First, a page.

When it comes to issues of gender in the workforce, the pay gap usually seems to garner the most headlines, but this week The Wall Street Journal is tackling the issue of gender imbalance in positions of power, looking at data from a five-year-long landmark study by McKinsey & Co. and LeanIn.org. According to this research, what’s really holding women back from reaching the top isn’t the glass ceiling or career breaks — it’s their ability to grasp the first rung of the management ladder early in their careers.
Though men and women enter the workforce in equal numbers, men are promoted to entry-level manager positions at a rate of nearly 2-to-1 over women. Over the course of the five years that follow, that translates to more than one million women left behind as their male counterparts rise. Not surprisingly, the study showed that one of the best ways to change this is for management to take an active role tackling the gender imbalance found in those initial promotions. If that doesn’t happen, it’s going to take 30 years for the gap between entry-level male managers and entry-level female managers to close…“But fix that broken bottom rung of the corporate ladder, and companies could reach near-parity all the way up to their top leadership roles within a generation,” writes the WSJ’s Vanessa Fuhrmans.
What’s standing in the way of that happening? Bias — in who you know, or in preferring those people likely to operate the same way you do. Fortunately, a number of companies are already on the case. BioMarin Pharmaceutical, for example, launched a career coaching platform for its employees, and has seen 35% of the female participants move up into new jobs. Also, according to the study (which looked at 329 companies) 40% of companies have now set gender diversity targets for senior management.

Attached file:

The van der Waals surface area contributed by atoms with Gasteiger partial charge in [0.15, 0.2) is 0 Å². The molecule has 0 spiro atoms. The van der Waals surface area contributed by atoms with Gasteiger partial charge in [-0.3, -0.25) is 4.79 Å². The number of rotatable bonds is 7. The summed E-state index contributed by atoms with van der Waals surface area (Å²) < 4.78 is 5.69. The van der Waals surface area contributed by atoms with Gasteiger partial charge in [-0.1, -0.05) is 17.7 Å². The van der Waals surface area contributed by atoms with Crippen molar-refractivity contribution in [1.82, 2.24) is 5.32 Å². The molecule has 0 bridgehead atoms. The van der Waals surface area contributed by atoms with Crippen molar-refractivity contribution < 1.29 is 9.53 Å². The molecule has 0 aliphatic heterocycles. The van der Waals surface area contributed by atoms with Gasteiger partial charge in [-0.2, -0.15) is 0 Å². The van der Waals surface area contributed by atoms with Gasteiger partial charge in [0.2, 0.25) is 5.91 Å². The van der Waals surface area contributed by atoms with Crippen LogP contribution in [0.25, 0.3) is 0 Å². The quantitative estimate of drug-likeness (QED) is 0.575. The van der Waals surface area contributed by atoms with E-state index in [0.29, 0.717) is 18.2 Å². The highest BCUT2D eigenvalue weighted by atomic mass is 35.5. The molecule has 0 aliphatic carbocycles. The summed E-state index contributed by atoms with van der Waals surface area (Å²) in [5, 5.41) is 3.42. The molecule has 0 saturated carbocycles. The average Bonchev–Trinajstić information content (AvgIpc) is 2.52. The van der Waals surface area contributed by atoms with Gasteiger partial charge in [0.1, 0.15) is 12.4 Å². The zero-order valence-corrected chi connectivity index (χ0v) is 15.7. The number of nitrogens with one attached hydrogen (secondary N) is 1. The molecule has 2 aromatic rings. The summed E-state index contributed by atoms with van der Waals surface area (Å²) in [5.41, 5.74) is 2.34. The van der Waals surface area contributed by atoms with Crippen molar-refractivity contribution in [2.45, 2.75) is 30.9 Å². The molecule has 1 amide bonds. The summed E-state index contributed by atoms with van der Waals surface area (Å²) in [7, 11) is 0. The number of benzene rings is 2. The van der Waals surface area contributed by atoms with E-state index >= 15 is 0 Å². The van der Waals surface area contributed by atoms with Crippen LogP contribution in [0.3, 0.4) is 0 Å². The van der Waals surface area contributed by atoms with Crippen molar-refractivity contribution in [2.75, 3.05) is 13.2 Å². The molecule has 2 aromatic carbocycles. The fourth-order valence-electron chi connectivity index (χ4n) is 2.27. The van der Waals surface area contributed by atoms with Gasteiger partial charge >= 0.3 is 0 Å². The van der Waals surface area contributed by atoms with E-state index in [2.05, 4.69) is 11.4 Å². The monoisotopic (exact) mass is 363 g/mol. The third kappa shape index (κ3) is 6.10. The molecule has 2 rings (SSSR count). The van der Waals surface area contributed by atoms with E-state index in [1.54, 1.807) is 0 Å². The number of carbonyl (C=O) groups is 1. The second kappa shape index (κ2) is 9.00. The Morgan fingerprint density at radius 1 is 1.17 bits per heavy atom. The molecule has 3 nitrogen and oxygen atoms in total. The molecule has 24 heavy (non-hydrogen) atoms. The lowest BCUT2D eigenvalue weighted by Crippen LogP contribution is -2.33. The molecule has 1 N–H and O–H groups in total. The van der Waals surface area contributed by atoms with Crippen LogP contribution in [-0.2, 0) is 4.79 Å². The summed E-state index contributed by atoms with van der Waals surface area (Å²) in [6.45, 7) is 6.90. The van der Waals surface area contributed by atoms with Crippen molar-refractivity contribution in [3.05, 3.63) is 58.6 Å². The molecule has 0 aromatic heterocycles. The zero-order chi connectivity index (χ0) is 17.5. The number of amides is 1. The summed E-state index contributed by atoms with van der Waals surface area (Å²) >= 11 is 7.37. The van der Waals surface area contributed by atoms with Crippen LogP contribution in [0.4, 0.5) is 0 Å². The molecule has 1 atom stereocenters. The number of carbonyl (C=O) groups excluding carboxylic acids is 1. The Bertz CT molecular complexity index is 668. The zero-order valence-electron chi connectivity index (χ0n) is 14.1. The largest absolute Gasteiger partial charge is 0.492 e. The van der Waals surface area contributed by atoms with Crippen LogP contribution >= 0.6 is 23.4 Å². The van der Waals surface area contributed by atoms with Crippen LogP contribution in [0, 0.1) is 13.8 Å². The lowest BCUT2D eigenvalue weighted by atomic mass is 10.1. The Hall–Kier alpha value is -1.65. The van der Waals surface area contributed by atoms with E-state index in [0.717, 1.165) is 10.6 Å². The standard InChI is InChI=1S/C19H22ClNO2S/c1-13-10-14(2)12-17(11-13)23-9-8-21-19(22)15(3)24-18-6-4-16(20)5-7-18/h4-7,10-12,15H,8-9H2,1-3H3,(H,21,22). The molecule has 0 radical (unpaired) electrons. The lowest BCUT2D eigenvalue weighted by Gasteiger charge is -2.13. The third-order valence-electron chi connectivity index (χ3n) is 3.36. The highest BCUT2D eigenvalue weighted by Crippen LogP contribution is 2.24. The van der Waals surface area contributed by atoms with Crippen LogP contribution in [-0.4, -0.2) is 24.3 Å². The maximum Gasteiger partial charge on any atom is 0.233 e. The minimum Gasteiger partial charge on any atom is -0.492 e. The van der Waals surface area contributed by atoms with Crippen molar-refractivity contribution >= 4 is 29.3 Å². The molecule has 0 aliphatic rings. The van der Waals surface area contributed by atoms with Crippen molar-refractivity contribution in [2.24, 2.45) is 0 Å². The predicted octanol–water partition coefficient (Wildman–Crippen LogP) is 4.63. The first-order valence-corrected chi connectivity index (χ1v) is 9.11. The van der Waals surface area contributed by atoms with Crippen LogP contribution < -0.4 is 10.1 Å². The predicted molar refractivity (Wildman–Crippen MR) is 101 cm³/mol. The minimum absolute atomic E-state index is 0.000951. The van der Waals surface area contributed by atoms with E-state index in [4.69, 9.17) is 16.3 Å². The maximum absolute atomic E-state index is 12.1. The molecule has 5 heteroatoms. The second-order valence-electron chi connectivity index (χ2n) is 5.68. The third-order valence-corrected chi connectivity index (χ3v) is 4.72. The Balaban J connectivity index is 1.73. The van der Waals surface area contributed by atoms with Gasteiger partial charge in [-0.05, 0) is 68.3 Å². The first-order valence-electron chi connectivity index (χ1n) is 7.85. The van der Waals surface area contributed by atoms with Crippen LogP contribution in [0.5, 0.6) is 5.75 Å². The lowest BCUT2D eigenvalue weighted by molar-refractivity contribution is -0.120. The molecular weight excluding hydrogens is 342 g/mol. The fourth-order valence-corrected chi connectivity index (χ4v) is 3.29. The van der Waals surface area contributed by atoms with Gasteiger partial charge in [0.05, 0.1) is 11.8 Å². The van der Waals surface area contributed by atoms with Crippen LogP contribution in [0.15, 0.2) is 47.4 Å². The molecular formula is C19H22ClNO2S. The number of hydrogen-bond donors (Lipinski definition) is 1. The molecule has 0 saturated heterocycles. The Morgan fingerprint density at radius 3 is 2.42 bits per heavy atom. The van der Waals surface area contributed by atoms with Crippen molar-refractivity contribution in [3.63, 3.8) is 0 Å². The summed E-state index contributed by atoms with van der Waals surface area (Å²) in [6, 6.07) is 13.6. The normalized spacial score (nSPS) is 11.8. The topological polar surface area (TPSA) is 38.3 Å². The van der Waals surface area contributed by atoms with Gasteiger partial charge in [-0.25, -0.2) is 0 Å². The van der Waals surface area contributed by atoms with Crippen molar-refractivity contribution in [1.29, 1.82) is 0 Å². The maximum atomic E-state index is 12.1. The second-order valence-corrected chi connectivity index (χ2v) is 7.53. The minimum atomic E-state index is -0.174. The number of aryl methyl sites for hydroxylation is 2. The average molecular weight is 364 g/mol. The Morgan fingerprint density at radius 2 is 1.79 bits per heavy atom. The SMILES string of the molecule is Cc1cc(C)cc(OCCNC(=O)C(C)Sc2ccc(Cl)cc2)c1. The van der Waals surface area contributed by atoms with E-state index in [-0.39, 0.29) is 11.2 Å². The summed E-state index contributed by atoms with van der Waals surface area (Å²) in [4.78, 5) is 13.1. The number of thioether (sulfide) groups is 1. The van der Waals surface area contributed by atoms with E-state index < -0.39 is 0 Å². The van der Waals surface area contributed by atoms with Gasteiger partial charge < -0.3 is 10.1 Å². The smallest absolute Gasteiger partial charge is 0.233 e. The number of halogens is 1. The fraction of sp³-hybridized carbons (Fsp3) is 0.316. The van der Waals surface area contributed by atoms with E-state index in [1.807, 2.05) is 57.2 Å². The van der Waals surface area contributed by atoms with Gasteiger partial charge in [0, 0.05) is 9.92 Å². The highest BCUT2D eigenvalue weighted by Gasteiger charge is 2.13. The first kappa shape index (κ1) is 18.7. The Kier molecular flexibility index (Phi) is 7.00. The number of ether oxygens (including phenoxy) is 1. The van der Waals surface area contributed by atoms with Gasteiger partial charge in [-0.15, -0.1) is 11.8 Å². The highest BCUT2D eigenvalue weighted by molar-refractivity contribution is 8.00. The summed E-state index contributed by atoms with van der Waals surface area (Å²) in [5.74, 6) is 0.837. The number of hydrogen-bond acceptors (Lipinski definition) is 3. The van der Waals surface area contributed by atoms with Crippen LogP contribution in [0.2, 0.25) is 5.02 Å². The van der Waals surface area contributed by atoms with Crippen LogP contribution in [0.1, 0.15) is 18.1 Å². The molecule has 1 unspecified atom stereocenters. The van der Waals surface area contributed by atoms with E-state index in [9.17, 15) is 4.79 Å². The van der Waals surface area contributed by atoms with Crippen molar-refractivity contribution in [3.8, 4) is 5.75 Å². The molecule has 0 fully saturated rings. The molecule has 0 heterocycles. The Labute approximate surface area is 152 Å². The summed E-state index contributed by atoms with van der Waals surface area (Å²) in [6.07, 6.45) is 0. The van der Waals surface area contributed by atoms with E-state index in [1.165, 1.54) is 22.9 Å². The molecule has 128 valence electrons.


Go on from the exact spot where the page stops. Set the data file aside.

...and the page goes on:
I Need You To Do That, Please (And Thank You)
Another gap that needs to close is the one in delegation — tasking others with taking things off our plates. New research from Columbia Business School shows that there are big differences in the ways males and females delegate, and women just simply aren’t doing enough of it. When we don’t, we have less time for things like big-picture work and mentoring employees, which could hurt our chances for advancement. If you’ve been reading this newsletter long enough, you know we’re big proponents of asking for what you want, including raises, promotions, and more opportunities at work. The old adage really is true — you miss every shot you don’t take.
Even Our Health Insurance Needs a Check-Up
Medicare Open Enrollment launched last Tuesday and continues through December 7. Enrollment doesn’t mean just that, though. For those already covered under Medicare, this is the time of year you can revamp your coverage for 2020. That means it’s time to do a checkup on your plan, says Michelle Singletary of the Washington Post.
To investigate what you’re currently paying for, and to see any recent changes, head to the Medicare Plan Finder, says Singletary. From there, “don’t just focus on prices. You should balance affordability with coverage, making sure your plan provides the health services you need.” The updated online guide from the Medicare Rights Center is also helpful. It will lay out your options for you — some of which are new this year, so you know what you could be getting out of your health care.